Without the real investigative authority of law enforcement, and with limited medical training, wholesalers have tried to find a one-size-fits-all method of monitoring their hundreds of clients (pharmacies) that are dispensing opioids. According to some wholesaler insiders, these companies are looking for diversion, but without guidelines from the DEA as to what that looks like or how to proceed once a “problem” is identified.1 Although suppliers have not disclosed their monitoring methods, the arrival of companies that use statistical algorithms to monitor drug purchases suggests that statistics are the wholesaler’s starting point for discovering diversion. Some wholesalers even require prospective clients (pharmacies) to pass muster with a statistics company before they will even look at their application. This means that any pharmacy specializing in pain management (as some independent pharmacies do, including our own) will show up as a glaring anomaly. The statistics do not allow for pharmacy specialization.

Supply Chain Squeeze

The next step in the war on drugs has been to limit the quantity of drugs available to individual pharmacies. It seems that by squeezing the drug supply from the top down, the regulators hoped to limit the national supply in total. The wholesalers do this by allocation. Each pharmacy is allowed a specific quantity of scheduled drugs per month that the pharmacy may not exceed—however, the pharmacy is not told exactly what this amount is. This may be why your favorite pharmacy can no longer accept new pain patients. Taking on a new pain patient may cause the pharmacy to go over their allowed amount of controlled drugs, which may result in their inability to fill prescriptions for established patients who arrive later in the month.

Wholesalers have now taken allocation to a whole new level. We have seen that pharmacies exceeding their allocation, whose opioid use was a statistical anomaly, or that requested an increase in allocation, found their supplies of controlled medication cut off completely. Cardinal Health, one of the “big three” wholesalers, stated that it cut off controlled medications to more than 300 pharmacies2 across the country in the 4 years preceding the DEA issuance of an immediate suspension order at their Lakeland, Florida, distribution center in February 2012.3 It is believed that nearly all the pharmacies whose supplies were stopped were independent pharmacies, despite the fact that some of the biggest alleged offenders (of possible misuse and diversion) were a couple of CVS Pharmacies in Florida.4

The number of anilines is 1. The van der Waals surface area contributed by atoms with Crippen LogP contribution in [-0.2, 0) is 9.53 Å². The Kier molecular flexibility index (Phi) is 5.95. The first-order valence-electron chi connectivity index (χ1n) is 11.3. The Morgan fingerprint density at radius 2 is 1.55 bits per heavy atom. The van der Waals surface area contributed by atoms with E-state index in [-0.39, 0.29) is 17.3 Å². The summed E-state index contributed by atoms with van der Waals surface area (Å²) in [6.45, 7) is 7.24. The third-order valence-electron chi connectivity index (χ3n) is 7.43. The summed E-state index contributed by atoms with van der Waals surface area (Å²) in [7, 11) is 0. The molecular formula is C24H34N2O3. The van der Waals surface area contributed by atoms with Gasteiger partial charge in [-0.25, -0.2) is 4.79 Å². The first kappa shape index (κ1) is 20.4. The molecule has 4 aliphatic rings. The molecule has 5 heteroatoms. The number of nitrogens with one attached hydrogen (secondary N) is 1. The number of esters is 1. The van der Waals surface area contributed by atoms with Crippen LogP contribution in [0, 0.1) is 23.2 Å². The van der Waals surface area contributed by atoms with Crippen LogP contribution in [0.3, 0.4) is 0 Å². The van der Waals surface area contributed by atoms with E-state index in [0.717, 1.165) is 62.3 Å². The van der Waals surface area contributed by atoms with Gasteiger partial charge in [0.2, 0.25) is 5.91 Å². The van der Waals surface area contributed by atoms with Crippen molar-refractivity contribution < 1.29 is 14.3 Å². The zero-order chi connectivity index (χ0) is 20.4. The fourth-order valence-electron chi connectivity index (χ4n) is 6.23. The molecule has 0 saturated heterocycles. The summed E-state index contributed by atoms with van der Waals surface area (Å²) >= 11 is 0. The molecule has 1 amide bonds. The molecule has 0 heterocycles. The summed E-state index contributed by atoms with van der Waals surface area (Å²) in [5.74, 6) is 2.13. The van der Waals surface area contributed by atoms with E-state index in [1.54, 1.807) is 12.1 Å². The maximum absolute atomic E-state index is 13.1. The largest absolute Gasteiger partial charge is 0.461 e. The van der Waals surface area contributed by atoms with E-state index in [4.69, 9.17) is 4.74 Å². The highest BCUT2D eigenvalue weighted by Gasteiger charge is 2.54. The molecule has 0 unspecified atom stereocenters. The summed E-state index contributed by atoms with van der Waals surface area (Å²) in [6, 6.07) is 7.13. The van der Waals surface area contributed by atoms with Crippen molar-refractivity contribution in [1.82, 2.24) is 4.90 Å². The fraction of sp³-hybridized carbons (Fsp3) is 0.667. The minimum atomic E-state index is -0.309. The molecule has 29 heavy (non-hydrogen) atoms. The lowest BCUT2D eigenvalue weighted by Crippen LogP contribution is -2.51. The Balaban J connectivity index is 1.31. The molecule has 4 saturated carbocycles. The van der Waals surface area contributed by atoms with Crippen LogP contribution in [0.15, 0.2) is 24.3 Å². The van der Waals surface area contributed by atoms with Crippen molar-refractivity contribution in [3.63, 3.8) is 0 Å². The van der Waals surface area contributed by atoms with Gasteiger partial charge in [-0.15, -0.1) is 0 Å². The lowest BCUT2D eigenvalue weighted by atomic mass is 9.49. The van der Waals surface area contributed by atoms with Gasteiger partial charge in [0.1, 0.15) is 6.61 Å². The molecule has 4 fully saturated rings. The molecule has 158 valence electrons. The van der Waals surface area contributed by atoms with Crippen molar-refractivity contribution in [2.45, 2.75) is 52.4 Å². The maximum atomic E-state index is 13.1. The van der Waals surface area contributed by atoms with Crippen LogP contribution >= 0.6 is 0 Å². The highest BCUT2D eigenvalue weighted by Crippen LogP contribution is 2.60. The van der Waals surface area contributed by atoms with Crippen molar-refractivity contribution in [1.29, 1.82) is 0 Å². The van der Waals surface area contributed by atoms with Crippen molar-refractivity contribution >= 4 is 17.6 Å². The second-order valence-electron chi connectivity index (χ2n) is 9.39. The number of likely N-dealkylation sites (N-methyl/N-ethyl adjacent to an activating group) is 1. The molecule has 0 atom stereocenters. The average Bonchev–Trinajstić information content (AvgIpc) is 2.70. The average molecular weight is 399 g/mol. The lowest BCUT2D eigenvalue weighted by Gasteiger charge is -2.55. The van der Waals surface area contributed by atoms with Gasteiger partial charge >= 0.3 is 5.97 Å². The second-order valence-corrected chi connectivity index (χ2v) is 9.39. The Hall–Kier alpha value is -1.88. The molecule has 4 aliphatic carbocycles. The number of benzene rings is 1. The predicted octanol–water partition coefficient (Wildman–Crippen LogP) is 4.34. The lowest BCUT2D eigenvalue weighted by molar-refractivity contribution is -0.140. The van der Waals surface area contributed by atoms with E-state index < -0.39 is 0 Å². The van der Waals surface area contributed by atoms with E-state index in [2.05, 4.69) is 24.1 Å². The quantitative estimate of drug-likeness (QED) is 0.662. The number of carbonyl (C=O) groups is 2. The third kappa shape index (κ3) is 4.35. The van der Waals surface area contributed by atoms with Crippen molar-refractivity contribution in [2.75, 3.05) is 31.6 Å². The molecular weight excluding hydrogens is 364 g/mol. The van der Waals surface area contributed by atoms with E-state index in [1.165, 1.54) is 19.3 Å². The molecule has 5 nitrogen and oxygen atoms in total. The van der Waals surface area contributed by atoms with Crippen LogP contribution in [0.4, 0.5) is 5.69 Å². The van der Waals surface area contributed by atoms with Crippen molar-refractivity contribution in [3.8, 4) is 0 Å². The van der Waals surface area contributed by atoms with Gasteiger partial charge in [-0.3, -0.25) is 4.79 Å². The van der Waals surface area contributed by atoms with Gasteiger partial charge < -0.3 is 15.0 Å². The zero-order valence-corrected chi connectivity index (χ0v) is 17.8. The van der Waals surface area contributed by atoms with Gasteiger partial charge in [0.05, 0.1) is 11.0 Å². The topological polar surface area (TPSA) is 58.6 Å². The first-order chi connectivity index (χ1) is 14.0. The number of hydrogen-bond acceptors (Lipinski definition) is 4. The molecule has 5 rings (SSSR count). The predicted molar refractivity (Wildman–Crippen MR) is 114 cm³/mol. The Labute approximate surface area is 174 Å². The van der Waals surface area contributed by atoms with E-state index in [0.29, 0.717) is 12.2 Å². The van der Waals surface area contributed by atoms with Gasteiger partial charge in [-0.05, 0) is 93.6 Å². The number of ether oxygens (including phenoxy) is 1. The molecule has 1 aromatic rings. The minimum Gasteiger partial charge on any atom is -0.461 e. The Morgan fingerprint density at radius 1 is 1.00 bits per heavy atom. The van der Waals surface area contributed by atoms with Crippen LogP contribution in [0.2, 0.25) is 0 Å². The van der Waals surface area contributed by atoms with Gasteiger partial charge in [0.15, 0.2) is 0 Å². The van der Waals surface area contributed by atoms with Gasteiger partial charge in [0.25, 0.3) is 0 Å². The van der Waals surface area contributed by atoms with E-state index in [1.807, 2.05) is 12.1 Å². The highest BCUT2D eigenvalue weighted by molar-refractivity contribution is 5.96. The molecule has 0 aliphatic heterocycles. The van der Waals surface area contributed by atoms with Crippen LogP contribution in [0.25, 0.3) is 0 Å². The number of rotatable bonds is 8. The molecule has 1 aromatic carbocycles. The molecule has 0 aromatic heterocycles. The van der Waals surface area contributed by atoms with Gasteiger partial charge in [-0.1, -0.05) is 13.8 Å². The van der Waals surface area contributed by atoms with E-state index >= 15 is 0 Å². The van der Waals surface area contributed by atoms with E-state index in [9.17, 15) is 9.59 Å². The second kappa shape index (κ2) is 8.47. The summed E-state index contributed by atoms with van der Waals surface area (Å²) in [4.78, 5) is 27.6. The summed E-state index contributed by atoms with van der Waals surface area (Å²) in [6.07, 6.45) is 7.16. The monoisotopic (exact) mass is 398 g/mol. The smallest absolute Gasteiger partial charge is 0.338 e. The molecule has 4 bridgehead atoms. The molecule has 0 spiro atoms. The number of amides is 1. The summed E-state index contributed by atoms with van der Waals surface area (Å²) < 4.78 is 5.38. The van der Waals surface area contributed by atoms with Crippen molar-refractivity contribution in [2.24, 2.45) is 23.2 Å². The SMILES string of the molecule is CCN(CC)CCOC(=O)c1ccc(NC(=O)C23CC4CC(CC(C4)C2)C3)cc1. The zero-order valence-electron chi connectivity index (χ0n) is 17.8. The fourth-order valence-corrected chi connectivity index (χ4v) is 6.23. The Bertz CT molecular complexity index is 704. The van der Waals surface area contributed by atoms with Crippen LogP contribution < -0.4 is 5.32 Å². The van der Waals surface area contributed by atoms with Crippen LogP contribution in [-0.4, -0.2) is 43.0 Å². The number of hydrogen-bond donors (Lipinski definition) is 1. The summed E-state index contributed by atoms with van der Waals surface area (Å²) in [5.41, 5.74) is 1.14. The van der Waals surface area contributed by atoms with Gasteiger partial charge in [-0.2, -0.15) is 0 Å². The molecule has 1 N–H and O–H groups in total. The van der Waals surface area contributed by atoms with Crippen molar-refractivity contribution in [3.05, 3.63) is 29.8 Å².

Word spread quickly among independent pharmacies. “Don’t increase your ordering!” While 300 independent pharmacies may have been cut off, their patients did not disappear. More likely, patients simply transferred their prescriptions to big chain store pharmacies, or other independents in the area. This would increase the new pharmacy’s use of controlled substances, causing wholesalers to cast a doubtful eye in their direction. (Most of those 300 pharmacies were able to remain in business.)

This highlights the inability of the wholesalers to adequately vet a pharmacy. They simply don’t have the tools or the training. From the wholesaler’s point of view, independent pharmacies are seen as more susceptible to intentional diversion than the chain stores, which are presumed to be monitored by their corporate offices. Just recently, the DEA revoked the registrations of two CVS Pharmacies in Sanford, Florida. This is the first time the DEA has ever revoked a chain pharmacy registration.3

Don’t demonize the wholesalers for this top-down supply limit. After Cardinal Health had their registration to distribute controlled substances suspended in Lakeland, the penalties for wholesalers’ failures to monitor their customers became clear. In September, a Walgreens distribution center also was issued an immediate suspension order by the DEA, halting the sale and distribution of controlled substances from their Jupiter, Florida, facility.5 It is not clear whether the shift of former CVS patients to Walgreens had an effect on this.

Last updated on: November 30, 2012